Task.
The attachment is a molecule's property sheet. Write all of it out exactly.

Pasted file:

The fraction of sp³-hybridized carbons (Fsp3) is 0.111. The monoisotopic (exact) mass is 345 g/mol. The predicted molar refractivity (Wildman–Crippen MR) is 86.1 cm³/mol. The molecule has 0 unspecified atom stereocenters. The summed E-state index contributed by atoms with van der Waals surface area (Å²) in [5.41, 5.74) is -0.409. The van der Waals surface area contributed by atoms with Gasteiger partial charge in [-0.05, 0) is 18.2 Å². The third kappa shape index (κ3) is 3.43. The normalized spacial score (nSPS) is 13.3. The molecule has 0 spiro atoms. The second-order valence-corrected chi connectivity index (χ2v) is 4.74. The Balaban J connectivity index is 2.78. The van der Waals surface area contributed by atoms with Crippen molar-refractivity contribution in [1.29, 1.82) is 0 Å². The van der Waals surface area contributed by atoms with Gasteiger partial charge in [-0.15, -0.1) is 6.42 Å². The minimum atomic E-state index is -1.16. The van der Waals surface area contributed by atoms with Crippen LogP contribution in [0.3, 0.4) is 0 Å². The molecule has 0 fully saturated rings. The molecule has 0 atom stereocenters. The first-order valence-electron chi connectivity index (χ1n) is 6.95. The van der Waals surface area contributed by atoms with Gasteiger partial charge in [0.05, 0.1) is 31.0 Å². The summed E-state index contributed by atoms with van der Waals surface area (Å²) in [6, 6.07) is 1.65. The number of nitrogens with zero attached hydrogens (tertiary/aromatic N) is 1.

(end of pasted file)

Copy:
The fraction of sp³-hybridized carbons (Fsp3) is 0.111. The monoisotopic (exact) mass is 345 g/mol. The predicted molar refractivity (Wildman–Crippen MR) is 86.1 cm³/mol. The molecule has 0 unspecified atom stereocenters. The summed E-state index contributed by atoms with van der Waals surface area (Å²) in [5.41, 5.74) is -0.409. The van der Waals surface area contributed by atoms with Gasteiger partial charge in [-0.05, 0) is 18.2 Å². The third kappa shape index (κ3) is 3.43. The normalized spacial score (nSPS) is 13.3. The molecule has 0 spiro atoms. The second-order valence-corrected chi connectivity index (χ2v) is 4.74. The Balaban J connectivity index is 2.78. The van der Waals surface area contributed by atoms with Crippen molar-refractivity contribution in [1.29, 1.82) is 0 Å². The van der Waals surface area contributed by atoms with Gasteiger partial charge in [-0.15, -0.1) is 6.42 Å². The minimum atomic E-state index is -1.16. The van der Waals surface area contributed by atoms with Crippen LogP contribution in [0.3, 0.4) is 0 Å². The molecule has 0 fully saturated rings. The molecule has 0 atom stereocenters. The first-order valence-electron chi connectivity index (χ1n) is 6.95. The van der Waals surface area contributed by atoms with Gasteiger partial charge in [0.05, 0.1) is 31.0 Å². The summed E-state index contributed by atoms with van der Waals surface area (Å²) in [6, 6.07) is 1.65. The number of nitrogens with zero attached hydrogens (tertiary/aromatic N) is 1.